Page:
Dzhokhar Tsarnaev's attorneys don't deny their client was behind the "heinous" 2013 Boston Marathon bombing, along with his late brother, Tamerlan Tsarnaev. But they're now appealing the 25-year-old's conviction and death sentence, arguing that publicity before the trial in Boston was so prevalent and "damning" that there's no way he could've gotten a fair shake there, Reuters reports. "This case should not have been tried in Boston," they said in a 1,100-page filing Thursday, laying out their case that, because of the oversaturation of media coverage and a US district judge's refusal to move the trial outside of Massachusetts' capital, "a jury drawn from the Boston metropolitan area was uniquely incapable of impartially deciding this case," per NBC News and the Boston Herald.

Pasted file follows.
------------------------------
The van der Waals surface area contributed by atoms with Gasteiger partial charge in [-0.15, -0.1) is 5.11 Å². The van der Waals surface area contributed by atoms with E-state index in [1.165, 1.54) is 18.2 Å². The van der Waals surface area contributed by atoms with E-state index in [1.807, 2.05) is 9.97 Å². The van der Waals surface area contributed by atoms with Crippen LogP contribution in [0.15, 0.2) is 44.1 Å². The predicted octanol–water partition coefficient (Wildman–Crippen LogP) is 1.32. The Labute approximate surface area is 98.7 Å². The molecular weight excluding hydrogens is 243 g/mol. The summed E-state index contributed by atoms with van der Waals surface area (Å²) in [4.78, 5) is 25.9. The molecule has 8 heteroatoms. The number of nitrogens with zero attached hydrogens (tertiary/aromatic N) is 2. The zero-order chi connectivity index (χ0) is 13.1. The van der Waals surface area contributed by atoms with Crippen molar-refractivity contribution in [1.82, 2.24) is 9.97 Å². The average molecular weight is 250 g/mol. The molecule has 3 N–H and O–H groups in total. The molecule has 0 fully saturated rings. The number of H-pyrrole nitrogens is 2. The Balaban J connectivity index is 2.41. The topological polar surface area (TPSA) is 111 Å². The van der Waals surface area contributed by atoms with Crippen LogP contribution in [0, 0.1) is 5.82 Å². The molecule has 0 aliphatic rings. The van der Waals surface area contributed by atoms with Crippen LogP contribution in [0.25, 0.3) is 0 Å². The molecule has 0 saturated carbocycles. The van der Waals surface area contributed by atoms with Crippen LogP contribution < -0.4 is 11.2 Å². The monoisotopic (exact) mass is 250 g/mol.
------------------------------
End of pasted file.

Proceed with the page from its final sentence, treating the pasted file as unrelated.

Tsarnaev's lawyers also take issue with the fact that two jurors had posts on social media about the case and lied about it, but were chosen anyway. A third bone of contention: that US District Judge George O'Toole didn't let them inform jurors of Tamerlan Tsarnaev's links to a 2011 triple murder. That omission, they say, hurt their case that their client was unduly influenced by his "angry and violent" older brother to carry out the bombing, which they contend Tamerlan Tsarnaev masterminded. Two women and an 8-year-old boy were killed in the April 15, 2013, bombing that also left more than 260 injured, and a 26-year-old MIT campus police officer was murdered by the fugitive brothers three days later. Tamerlan Tsarnaev was killed during a shootout with police four days after the bombing. (The younger Tsarnaev already tried to make a deal to save his life—and was rejected.)